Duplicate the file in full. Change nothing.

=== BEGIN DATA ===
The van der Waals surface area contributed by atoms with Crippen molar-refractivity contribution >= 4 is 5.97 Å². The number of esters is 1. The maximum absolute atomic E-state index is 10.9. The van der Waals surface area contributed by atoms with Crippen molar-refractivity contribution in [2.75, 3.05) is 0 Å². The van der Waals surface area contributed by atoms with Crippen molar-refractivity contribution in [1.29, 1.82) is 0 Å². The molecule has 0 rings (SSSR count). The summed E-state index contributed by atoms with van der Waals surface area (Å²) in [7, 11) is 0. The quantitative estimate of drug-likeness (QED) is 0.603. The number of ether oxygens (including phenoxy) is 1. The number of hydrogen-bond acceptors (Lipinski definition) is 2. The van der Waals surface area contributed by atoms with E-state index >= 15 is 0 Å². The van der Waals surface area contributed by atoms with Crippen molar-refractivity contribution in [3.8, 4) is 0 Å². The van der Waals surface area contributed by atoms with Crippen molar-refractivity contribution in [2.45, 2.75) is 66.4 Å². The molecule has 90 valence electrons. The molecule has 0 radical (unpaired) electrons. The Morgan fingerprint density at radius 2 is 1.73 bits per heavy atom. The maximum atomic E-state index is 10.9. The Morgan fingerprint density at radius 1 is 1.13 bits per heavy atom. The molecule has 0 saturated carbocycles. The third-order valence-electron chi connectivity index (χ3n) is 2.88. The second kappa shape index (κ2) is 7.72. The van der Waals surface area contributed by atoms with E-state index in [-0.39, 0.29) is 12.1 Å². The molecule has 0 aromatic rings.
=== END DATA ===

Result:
The van der Waals surface area contributed by atoms with Crippen molar-refractivity contribution >= 4 is 5.97 Å². The number of esters is 1. The maximum absolute atomic E-state index is 10.9. The van der Waals surface area contributed by atoms with Crippen molar-refractivity contribution in [2.75, 3.05) is 0 Å². The van der Waals surface area contributed by atoms with Crippen molar-refractivity contribution in [1.29, 1.82) is 0 Å². The molecule has 0 rings (SSSR count). The summed E-state index contributed by atoms with van der Waals surface area (Å²) in [7, 11) is 0. The quantitative estimate of drug-likeness (QED) is 0.603. The number of ether oxygens (including phenoxy) is 1. The number of hydrogen-bond acceptors (Lipinski definition) is 2. The van der Waals surface area contributed by atoms with E-state index >= 15 is 0 Å². The van der Waals surface area contributed by atoms with Crippen molar-refractivity contribution in [3.8, 4) is 0 Å². The van der Waals surface area contributed by atoms with Crippen molar-refractivity contribution in [2.45, 2.75) is 66.4 Å². The molecule has 90 valence electrons. The molecule has 0 radical (unpaired) electrons. The Morgan fingerprint density at radius 2 is 1.73 bits per heavy atom. The maximum atomic E-state index is 10.9. The Morgan fingerprint density at radius 1 is 1.13 bits per heavy atom. The molecule has 0 saturated carbocycles. The third-order valence-electron chi connectivity index (χ3n) is 2.88. The second kappa shape index (κ2) is 7.72. The van der Waals surface area contributed by atoms with E-state index in [-0.39, 0.29) is 12.1 Å². The molecule has 0 aromatic rings.